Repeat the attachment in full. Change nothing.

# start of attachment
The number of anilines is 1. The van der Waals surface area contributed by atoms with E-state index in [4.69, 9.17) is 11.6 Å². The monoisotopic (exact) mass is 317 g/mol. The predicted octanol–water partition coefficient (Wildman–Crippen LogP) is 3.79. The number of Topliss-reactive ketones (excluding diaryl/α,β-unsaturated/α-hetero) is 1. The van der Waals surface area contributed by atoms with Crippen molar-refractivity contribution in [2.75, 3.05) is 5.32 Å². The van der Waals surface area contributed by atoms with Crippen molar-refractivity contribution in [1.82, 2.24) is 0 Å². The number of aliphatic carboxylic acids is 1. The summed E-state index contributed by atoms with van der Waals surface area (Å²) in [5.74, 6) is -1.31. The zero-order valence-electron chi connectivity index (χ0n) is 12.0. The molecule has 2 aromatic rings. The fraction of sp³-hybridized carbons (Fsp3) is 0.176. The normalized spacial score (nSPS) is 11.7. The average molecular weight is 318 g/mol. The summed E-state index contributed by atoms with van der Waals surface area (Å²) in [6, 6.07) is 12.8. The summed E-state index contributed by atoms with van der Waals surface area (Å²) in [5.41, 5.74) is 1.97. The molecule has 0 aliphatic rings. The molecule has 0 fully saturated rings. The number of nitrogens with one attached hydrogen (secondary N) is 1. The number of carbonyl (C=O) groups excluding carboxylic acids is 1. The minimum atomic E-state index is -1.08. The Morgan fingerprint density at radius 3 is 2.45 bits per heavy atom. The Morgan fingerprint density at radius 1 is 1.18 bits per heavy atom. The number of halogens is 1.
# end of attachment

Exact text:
The number of anilines is 1. The van der Waals surface area contributed by atoms with E-state index in [4.69, 9.17) is 11.6 Å². The monoisotopic (exact) mass is 317 g/mol. The predicted octanol–water partition coefficient (Wildman–Crippen LogP) is 3.79. The number of Topliss-reactive ketones (excluding diaryl/α,β-unsaturated/α-hetero) is 1. The van der Waals surface area contributed by atoms with Crippen molar-refractivity contribution in [2.75, 3.05) is 5.32 Å². The van der Waals surface area contributed by atoms with Crippen molar-refractivity contribution in [1.82, 2.24) is 0 Å². The number of aliphatic carboxylic acids is 1. The summed E-state index contributed by atoms with van der Waals surface area (Å²) in [5.74, 6) is -1.31. The zero-order valence-electron chi connectivity index (χ0n) is 12.0. The molecule has 2 aromatic rings. The fraction of sp³-hybridized carbons (Fsp3) is 0.176. The normalized spacial score (nSPS) is 11.7. The average molecular weight is 318 g/mol. The summed E-state index contributed by atoms with van der Waals surface area (Å²) in [6, 6.07) is 12.8. The summed E-state index contributed by atoms with van der Waals surface area (Å²) in [5.41, 5.74) is 1.97. The molecule has 0 aliphatic rings. The molecule has 0 fully saturated rings. The number of nitrogens with one attached hydrogen (secondary N) is 1. The number of carbonyl (C=O) groups excluding carboxylic acids is 1. The minimum atomic E-state index is -1.08. The Morgan fingerprint density at radius 3 is 2.45 bits per heavy atom. The Morgan fingerprint density at radius 1 is 1.18 bits per heavy atom. The number of halogens is 1.